“‘One of right view, one of right view,’ is said, friends. In what way is a noble disciple one of right view, whose view is straight, who has unwavering confidence in the Dhamma, and has arrived at this true Dhamma?”

“Indeed, friend, we would come from far away to learn from the venerable Sāriputta the meaning of this statement. It would be good if the venerable Sāriputta would explain the meaning of this statement. Having heard it from him, the bhikkhus will remember it.”

“Then, friends, listen and attend closely to what I shall say.”

“Yes, friend,” the bhikkhus replied..."

I linked this with the following (and other) teaching and came to the belief that at the Buddha's time, only the Buddha was named/considered the teacher, all the arahant disciples that the Buddha allowed to teach were not named/considered teacher but rather friend:

"Now the Blessed One spoke to the Venerable Ananda, saying: "It may be, Ananda, that to some among you the thought will come: 'Ended is the word of the Teacher; we have a Teacher no longer.' But it should not, Ananda, be so considered. For that which I have proclaimed and made known as the Dhamma and the Discipline, that shall be your Teacher when I am gone." (MN 16)

It's a pity that such vitally important tradition had somehow gotten lost among the Buddha's followers, and various disciples became "masters"/"teachers" of the Dhamma, who taught/teach their own teachings or their own interpretation of the Buddha's teaching which, as I mentioned before, led to the disappearance of the Dhamma in some countries and the disappearance (?) of genuine arahants.

I believe that it's very important and necessary to reestablish the tradition to call/consider only the Buddha as the "Teacher", and all others as "Friend". This will help remind both the teachers and the students to use the Four Great Referrals to judge what to follow, and what not to follow.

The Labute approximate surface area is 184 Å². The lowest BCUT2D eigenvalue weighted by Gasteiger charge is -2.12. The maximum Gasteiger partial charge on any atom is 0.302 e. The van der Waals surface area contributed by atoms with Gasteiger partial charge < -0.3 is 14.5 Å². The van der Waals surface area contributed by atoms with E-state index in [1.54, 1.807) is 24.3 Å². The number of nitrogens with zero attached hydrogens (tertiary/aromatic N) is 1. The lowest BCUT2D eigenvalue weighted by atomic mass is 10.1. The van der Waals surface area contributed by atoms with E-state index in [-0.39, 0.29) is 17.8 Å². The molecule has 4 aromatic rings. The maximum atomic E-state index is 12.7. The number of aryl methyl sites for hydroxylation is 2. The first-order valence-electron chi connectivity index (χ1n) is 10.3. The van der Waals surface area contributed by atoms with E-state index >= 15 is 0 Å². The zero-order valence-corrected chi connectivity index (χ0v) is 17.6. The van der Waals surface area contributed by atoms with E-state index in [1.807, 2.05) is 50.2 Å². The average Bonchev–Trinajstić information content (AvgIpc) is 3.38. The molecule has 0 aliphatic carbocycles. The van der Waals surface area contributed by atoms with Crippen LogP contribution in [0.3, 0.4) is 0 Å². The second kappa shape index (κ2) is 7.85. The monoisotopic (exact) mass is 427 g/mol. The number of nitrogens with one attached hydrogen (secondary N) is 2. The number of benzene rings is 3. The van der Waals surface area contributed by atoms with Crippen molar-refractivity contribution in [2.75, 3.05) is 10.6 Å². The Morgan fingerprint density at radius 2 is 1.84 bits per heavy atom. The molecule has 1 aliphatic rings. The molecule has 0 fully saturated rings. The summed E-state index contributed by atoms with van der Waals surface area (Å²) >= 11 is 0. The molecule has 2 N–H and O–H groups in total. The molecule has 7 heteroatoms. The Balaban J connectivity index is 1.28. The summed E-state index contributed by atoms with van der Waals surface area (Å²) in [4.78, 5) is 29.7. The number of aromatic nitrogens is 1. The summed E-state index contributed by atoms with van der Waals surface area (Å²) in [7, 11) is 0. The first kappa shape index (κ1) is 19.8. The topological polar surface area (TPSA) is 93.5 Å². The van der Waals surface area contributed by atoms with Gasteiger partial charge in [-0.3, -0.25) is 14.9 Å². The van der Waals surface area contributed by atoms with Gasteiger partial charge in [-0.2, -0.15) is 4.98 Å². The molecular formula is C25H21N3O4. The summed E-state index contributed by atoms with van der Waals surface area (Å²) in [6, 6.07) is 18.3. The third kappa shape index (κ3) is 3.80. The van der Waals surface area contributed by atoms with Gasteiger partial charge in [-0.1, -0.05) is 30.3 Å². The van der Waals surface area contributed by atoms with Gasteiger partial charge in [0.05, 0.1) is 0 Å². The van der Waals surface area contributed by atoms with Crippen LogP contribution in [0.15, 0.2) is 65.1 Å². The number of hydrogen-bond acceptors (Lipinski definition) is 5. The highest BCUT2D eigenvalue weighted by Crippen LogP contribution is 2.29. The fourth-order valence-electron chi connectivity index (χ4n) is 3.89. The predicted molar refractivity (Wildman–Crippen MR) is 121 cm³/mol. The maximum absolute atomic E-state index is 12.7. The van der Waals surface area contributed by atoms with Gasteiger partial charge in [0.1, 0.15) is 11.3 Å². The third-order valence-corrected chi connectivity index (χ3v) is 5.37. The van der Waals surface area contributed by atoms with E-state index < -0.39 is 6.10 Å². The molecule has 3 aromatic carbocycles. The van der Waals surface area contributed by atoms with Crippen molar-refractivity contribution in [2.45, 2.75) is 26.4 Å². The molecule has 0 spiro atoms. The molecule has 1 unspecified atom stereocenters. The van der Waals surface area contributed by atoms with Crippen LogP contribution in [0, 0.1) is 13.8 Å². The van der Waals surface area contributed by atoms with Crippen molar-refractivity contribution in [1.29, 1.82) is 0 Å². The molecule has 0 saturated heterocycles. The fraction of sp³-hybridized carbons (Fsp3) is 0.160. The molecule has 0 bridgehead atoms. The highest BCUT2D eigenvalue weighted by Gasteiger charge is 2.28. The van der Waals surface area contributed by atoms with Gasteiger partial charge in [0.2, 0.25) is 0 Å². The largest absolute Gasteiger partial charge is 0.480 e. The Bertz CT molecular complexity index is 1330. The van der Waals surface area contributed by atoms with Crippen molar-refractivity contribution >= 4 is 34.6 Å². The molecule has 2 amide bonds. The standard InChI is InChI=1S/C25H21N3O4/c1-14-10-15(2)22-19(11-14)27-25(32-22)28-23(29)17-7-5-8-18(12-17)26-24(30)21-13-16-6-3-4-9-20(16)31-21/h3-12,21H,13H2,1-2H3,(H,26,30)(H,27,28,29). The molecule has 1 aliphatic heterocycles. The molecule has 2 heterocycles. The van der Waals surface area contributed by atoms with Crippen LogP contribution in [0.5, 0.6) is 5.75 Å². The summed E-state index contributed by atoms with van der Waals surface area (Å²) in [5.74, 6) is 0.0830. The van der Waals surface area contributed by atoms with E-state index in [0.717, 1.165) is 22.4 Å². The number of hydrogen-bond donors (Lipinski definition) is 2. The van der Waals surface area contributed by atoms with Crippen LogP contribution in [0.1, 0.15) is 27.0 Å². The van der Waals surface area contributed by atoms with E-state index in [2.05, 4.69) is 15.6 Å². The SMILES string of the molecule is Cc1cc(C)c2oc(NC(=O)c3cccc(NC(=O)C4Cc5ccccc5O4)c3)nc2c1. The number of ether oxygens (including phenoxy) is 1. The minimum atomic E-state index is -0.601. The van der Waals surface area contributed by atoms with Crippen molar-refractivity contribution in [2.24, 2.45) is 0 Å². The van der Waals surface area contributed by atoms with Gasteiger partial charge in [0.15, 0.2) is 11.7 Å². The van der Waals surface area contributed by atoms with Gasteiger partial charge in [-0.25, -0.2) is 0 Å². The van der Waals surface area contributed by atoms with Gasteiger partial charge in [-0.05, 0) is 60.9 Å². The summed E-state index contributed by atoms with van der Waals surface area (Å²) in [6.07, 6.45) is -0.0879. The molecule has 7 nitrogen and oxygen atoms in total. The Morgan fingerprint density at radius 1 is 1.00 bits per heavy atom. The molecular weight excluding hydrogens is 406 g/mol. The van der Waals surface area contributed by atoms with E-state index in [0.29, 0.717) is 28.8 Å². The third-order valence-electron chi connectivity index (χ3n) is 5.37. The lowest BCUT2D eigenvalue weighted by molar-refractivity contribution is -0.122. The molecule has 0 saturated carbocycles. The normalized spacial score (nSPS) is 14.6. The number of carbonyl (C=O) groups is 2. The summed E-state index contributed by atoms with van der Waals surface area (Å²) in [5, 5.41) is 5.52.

Your input would be appreciated. Metta to all!

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Re: Who can be the teacher of effacement?

Postby binocular » Sat Mar 29, 2014 6:52 am

starter wrote:It's a pity that such vitally important tradition had somehow gotten lost among the Buddha's followers, and various disciples became "masters"/"teachers" of the Dhamma, who taught/teach their own teachings or their own interpretation of the Buddha's teaching which, as I mentioned before, led to the disappearance of the Dhamma in some countries and the disappearance (?) of genuine arahants.

I believe that it's very important and necessary to reestablish the tradition to call/consider only the Buddha as the "Teacher", and all others as "Friend". This will help remind both the teachers and the students to use the Four Great Referrals to judge what to follow, and what not to follow.

This kind of phenomenon appears in most major religions: when the founder of a religion passes away, all that is left are the scriptures, and numerous people each of whom claims to have the one and only right understanding (or at least the most right understanding) of the scriptures and of what the founder meant. And then these people argue with eachother (and anyone else who comes along) ...

starter
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Re: Who can be the teacher of effacement?

Postby starter » Sat Mar 29, 2014 9:30 pm

binocular wrote:
starter wrote:It's a pity that such vitally important tradition had somehow gotten lost among the Buddha's followers, and various disciples became "masters"/"teachers" of the Dhamma, who taught/teach their own teachings or their own interpretation of the Buddha's teaching which, as I mentioned before, led to the disappearance of the Dhamma in some countries and the disappearance (?) of genuine arahants.

I believe that it's very important and necessary to reestablish the tradition to call/consider only the Buddha as the "Teacher", and all others as "Friend". This will help remind both the teachers and the students to use the Four Great Referrals to judge what to follow, and what not to follow.